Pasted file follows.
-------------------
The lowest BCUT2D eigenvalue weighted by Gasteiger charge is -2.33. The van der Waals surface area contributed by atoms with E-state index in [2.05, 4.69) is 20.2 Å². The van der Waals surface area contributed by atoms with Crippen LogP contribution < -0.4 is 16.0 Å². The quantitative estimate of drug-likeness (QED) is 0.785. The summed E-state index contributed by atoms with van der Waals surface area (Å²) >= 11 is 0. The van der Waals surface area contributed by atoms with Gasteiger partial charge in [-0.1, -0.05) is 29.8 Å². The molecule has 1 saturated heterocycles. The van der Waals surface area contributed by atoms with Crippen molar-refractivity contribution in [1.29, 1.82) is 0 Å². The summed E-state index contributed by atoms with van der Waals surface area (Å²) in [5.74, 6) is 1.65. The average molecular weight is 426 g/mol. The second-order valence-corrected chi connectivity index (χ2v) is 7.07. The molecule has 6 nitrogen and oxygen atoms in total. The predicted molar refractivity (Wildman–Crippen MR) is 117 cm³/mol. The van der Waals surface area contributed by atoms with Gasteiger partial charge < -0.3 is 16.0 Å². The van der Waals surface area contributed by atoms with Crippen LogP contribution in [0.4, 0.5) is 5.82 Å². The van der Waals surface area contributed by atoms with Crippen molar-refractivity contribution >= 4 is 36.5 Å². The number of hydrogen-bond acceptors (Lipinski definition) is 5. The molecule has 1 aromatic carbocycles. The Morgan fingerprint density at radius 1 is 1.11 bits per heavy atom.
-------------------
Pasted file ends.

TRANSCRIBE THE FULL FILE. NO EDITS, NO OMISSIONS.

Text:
The lowest BCUT2D eigenvalue weighted by Gasteiger charge is -2.33. The van der Waals surface area contributed by atoms with E-state index in [2.05, 4.69) is 20.2 Å². The van der Waals surface area contributed by atoms with Crippen LogP contribution < -0.4 is 16.0 Å². The quantitative estimate of drug-likeness (QED) is 0.785. The summed E-state index contributed by atoms with van der Waals surface area (Å²) >= 11 is 0. The van der Waals surface area contributed by atoms with Gasteiger partial charge in [-0.1, -0.05) is 29.8 Å². The molecule has 1 saturated heterocycles. The van der Waals surface area contributed by atoms with Crippen molar-refractivity contribution in [1.29, 1.82) is 0 Å². The summed E-state index contributed by atoms with van der Waals surface area (Å²) in [5.74, 6) is 1.65. The average molecular weight is 426 g/mol. The second-order valence-corrected chi connectivity index (χ2v) is 7.07. The molecule has 6 nitrogen and oxygen atoms in total. The predicted molar refractivity (Wildman–Crippen MR) is 117 cm³/mol. The van der Waals surface area contributed by atoms with Gasteiger partial charge < -0.3 is 16.0 Å². The van der Waals surface area contributed by atoms with Crippen LogP contribution in [0.4, 0.5) is 5.82 Å². The van der Waals surface area contributed by atoms with Crippen molar-refractivity contribution >= 4 is 36.5 Å². The number of hydrogen-bond acceptors (Lipinski definition) is 5. The molecule has 1 aromatic carbocycles. The Morgan fingerprint density at radius 1 is 1.11 bits per heavy atom.